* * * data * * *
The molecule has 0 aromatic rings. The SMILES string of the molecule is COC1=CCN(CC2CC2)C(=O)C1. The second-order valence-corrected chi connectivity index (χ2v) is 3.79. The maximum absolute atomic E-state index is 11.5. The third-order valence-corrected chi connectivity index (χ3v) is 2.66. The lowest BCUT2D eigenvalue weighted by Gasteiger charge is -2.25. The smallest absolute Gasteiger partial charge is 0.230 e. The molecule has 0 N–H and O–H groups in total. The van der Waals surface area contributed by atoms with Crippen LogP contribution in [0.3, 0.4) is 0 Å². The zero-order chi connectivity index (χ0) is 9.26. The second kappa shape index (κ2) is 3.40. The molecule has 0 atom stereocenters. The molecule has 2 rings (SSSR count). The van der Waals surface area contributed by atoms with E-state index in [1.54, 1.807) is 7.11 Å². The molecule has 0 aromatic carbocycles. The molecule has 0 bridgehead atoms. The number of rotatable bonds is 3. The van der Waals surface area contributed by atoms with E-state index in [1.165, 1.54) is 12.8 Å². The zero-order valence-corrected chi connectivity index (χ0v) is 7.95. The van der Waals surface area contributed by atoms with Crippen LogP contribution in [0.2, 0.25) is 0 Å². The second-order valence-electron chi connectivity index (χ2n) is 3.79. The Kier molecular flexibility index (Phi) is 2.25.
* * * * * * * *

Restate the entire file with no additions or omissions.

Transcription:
The molecule has 0 aromatic rings. The SMILES string of the molecule is COC1=CCN(CC2CC2)C(=O)C1. The second-order valence-corrected chi connectivity index (χ2v) is 3.79. The maximum absolute atomic E-state index is 11.5. The third-order valence-corrected chi connectivity index (χ3v) is 2.66. The lowest BCUT2D eigenvalue weighted by Gasteiger charge is -2.25. The smallest absolute Gasteiger partial charge is 0.230 e. The molecule has 0 N–H and O–H groups in total. The van der Waals surface area contributed by atoms with Crippen LogP contribution in [0.3, 0.4) is 0 Å². The zero-order chi connectivity index (χ0) is 9.26. The second kappa shape index (κ2) is 3.40. The molecule has 0 atom stereocenters. The molecule has 2 rings (SSSR count). The van der Waals surface area contributed by atoms with E-state index in [1.54, 1.807) is 7.11 Å². The molecule has 0 aromatic carbocycles. The molecule has 0 bridgehead atoms. The number of rotatable bonds is 3. The van der Waals surface area contributed by atoms with E-state index in [1.165, 1.54) is 12.8 Å². The zero-order valence-corrected chi connectivity index (χ0v) is 7.95. The van der Waals surface area contributed by atoms with Crippen LogP contribution in [0.2, 0.25) is 0 Å². The second-order valence-electron chi connectivity index (χ2n) is 3.79. The Kier molecular flexibility index (Phi) is 2.25.